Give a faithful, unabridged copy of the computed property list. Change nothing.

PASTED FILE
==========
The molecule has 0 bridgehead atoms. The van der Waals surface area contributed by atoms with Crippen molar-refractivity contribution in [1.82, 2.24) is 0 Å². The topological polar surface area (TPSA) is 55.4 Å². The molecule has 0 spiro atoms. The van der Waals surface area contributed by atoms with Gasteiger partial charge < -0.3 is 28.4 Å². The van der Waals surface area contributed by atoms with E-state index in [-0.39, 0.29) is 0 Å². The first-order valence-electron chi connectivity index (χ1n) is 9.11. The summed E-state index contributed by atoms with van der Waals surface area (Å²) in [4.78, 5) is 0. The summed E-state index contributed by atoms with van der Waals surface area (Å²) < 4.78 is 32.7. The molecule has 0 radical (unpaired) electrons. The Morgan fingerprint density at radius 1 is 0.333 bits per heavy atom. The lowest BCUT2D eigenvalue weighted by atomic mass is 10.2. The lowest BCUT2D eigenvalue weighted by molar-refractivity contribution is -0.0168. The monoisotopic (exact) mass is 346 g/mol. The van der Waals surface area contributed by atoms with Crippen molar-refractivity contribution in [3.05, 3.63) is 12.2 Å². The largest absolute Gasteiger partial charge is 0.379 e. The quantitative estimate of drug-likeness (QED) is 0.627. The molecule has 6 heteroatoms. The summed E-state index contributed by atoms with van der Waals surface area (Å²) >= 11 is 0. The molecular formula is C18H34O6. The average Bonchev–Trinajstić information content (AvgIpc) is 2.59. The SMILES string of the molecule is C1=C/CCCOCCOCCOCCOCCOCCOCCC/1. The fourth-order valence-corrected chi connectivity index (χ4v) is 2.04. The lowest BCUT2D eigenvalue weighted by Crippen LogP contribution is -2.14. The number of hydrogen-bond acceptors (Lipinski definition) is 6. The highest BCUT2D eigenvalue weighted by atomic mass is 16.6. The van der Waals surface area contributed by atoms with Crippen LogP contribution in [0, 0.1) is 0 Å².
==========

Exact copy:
The molecule has 0 bridgehead atoms. The van der Waals surface area contributed by atoms with Crippen molar-refractivity contribution in [1.82, 2.24) is 0 Å². The topological polar surface area (TPSA) is 55.4 Å². The molecule has 0 spiro atoms. The van der Waals surface area contributed by atoms with Gasteiger partial charge < -0.3 is 28.4 Å². The van der Waals surface area contributed by atoms with E-state index in [-0.39, 0.29) is 0 Å². The first-order valence-electron chi connectivity index (χ1n) is 9.11. The summed E-state index contributed by atoms with van der Waals surface area (Å²) in [4.78, 5) is 0. The summed E-state index contributed by atoms with van der Waals surface area (Å²) < 4.78 is 32.7. The molecule has 0 radical (unpaired) electrons. The Morgan fingerprint density at radius 1 is 0.333 bits per heavy atom. The lowest BCUT2D eigenvalue weighted by atomic mass is 10.2. The lowest BCUT2D eigenvalue weighted by molar-refractivity contribution is -0.0168. The monoisotopic (exact) mass is 346 g/mol. The van der Waals surface area contributed by atoms with Crippen molar-refractivity contribution in [3.05, 3.63) is 12.2 Å². The largest absolute Gasteiger partial charge is 0.379 e. The quantitative estimate of drug-likeness (QED) is 0.627. The molecule has 6 heteroatoms. The summed E-state index contributed by atoms with van der Waals surface area (Å²) >= 11 is 0. The molecular formula is C18H34O6. The average Bonchev–Trinajstić information content (AvgIpc) is 2.59. The SMILES string of the molecule is C1=C/CCCOCCOCCOCCOCCOCCOCCC/1. The fourth-order valence-corrected chi connectivity index (χ4v) is 2.04. The lowest BCUT2D eigenvalue weighted by Crippen LogP contribution is -2.14. The number of hydrogen-bond acceptors (Lipinski definition) is 6. The highest BCUT2D eigenvalue weighted by atomic mass is 16.6. The van der Waals surface area contributed by atoms with Crippen LogP contribution in [0, 0.1) is 0 Å².